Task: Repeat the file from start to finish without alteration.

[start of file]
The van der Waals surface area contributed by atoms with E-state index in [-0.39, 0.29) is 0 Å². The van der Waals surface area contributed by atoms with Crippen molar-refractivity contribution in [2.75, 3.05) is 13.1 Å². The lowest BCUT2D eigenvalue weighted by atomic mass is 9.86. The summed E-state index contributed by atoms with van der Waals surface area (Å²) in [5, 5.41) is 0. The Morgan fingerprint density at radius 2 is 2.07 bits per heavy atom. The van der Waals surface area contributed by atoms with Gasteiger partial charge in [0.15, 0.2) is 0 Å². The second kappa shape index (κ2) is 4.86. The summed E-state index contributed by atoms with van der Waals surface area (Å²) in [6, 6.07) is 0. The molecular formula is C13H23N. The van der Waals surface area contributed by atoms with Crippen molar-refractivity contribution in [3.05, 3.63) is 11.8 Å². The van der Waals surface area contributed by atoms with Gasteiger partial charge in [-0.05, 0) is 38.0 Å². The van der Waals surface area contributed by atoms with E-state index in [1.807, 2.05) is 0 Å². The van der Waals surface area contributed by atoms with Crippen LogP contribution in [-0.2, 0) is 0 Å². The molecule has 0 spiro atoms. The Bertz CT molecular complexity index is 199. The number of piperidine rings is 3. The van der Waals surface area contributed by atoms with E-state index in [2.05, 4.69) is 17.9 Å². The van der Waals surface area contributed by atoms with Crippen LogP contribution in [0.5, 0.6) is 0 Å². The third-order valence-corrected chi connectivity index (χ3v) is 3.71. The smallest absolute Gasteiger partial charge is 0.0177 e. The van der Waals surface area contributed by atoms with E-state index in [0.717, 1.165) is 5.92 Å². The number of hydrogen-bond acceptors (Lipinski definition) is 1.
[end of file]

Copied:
The van der Waals surface area contributed by atoms with E-state index in [-0.39, 0.29) is 0 Å². The van der Waals surface area contributed by atoms with Crippen molar-refractivity contribution in [2.75, 3.05) is 13.1 Å². The lowest BCUT2D eigenvalue weighted by atomic mass is 9.86. The summed E-state index contributed by atoms with van der Waals surface area (Å²) in [5, 5.41) is 0. The Morgan fingerprint density at radius 2 is 2.07 bits per heavy atom. The van der Waals surface area contributed by atoms with Gasteiger partial charge in [0.15, 0.2) is 0 Å². The second kappa shape index (κ2) is 4.86. The summed E-state index contributed by atoms with van der Waals surface area (Å²) in [6, 6.07) is 0. The molecular formula is C13H23N. The van der Waals surface area contributed by atoms with Crippen molar-refractivity contribution in [3.05, 3.63) is 11.8 Å². The van der Waals surface area contributed by atoms with Gasteiger partial charge in [-0.05, 0) is 38.0 Å². The van der Waals surface area contributed by atoms with E-state index in [1.807, 2.05) is 0 Å². The van der Waals surface area contributed by atoms with Crippen LogP contribution in [-0.2, 0) is 0 Å². The molecule has 0 spiro atoms. The Bertz CT molecular complexity index is 199. The number of piperidine rings is 3. The van der Waals surface area contributed by atoms with E-state index in [2.05, 4.69) is 17.9 Å². The van der Waals surface area contributed by atoms with Crippen LogP contribution in [0.5, 0.6) is 0 Å². The third-order valence-corrected chi connectivity index (χ3v) is 3.71. The smallest absolute Gasteiger partial charge is 0.0177 e. The van der Waals surface area contributed by atoms with E-state index in [0.717, 1.165) is 5.92 Å². The number of hydrogen-bond acceptors (Lipinski definition) is 1.